“In San Francisco, most of the sources were analog or AES digital, but the live-sound mixer only had a few analogue inputs,” said John Brenneis, lead design engineer at DCA, who worked intensively on the LinkedIn project. A solution immediately presented itself courtesy of Q-SYS, specifically the high channel-count density that its Intel-based Cores support. “The combination of Cores and Q-SYS I/O peripherals were used to convert these various formats to and from Dante to allow mixing to take place.”

Eventually, LinkedIn expects to route audio between campus sites via AES67. As of April 2017, Q-SYS Designer software supports AES67-standard interoperability, which LinkedIn plans to implement into its campuses.

Enabling basic two-way communication is one thing, but ensuring it sounds great is another challenge entirely. When all-hands meetings take place in large, often reverberant spaces, it’s easy to run into intelligibility issues. To ensure a seamless two-way communication experience, DCA specified Q-SYS with its third-generation acoustic echo cancellation (AEC) technology, which ensures that all audio is delivered with pristine intelligibility. The room used software-based AEC processors within Q-SYS to provide more than a dozen portable and fixed microphones in each room before being mixed into the PA and the videoconference codec. “We’ve tested acoustic echo cancellation from all the major DSP manufacturers,” Carroll said. “We noticed that the AEC from Q-SYS offered very natural response and no gating artifacts.”

In addition to “pure” audio processing duties, Q-SYS is being used to convert embedded audio from SDI video signals output from a Grass Valley Router into Dante for mixing on the Yamaha desk. Analog mics and line inputs from the Cisco videoconferencing system codecs can also be routed out on Dante via Q-SYS.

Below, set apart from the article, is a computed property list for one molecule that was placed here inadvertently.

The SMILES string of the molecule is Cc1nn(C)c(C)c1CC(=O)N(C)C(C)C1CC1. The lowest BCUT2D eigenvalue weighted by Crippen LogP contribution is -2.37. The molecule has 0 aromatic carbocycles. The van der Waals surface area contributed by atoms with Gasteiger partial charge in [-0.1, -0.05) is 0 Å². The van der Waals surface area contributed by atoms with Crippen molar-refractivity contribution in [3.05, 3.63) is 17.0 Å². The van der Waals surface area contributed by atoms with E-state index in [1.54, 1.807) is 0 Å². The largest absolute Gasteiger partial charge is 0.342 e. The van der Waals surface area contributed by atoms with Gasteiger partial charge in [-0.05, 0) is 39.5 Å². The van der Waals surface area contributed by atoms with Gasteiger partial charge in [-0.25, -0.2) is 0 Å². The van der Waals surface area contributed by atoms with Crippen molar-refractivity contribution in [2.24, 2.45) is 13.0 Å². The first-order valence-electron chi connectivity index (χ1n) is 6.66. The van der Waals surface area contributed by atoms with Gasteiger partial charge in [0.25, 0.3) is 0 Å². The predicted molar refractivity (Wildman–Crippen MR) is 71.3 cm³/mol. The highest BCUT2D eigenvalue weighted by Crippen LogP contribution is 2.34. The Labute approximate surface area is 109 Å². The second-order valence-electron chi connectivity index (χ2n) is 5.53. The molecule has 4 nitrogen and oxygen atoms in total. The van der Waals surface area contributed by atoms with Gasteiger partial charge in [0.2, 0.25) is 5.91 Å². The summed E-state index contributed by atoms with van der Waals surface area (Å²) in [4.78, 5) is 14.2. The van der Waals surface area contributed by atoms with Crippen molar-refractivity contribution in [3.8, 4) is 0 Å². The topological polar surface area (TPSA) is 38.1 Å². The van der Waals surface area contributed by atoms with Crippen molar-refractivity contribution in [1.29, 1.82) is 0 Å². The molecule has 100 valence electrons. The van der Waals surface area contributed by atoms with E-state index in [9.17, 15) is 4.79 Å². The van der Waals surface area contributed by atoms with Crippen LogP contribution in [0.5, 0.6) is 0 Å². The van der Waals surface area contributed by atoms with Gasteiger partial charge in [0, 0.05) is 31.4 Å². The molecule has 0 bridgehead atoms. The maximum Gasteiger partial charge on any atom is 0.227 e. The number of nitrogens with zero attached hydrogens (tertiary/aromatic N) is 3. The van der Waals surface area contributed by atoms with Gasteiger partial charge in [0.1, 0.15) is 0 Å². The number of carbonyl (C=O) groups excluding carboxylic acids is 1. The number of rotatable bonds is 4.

“Above all, we needed a platform that could handle conversion between all of the various audio formats—analog, AES, Dante, and AES67—and that is what we have achieved with Q-SYS,” Brenneis said.

With the AV networking landscape still in a period of transition, there was occasionally a feeling that “we were engaged in a science project, because we were working away as standards were continuing to come online,” Brenneis said. But the benefits are clear: by establishing a multi-site framework using remote sites as virtual studios, LinkedIn is significantly reducing operational costs while spurring the creation of in-house standards and improved alignment from one location to the next. Meanwhile, with its support of multi-format conversion and various benchmark standards from Q-SYS, the LinkedIn installation is as future-proof as it is possible to be.

The solution is also so flexible that it will grow alongside LinkedIn’s requirements. “Since it’s a software-based platform, Q-SYS offers the ability to do what you want, whenever you need it,” said LinkedIn’s Schneider. “It’s a flexible platform that has allowed us to achieve our goal.

“We are pleased with the results to date and DCA has done a fantastic job in optimizing the use of Q-SYS and getting all of the streams to route successfully.”

San Francisco Headquarters Equipment:

  • 1x Q-SYS Core 500i Processor
  • 2x Q-SYS I/O Frame 8s
  • 4x CAES4 AES-3 Digital Input/Output Card
  • 1x CDN64 Dante Audio Bridge Card
  • 1x CIML4 Mic/Line Analog Input Card
  • 1x COL4 Analog Line Output Card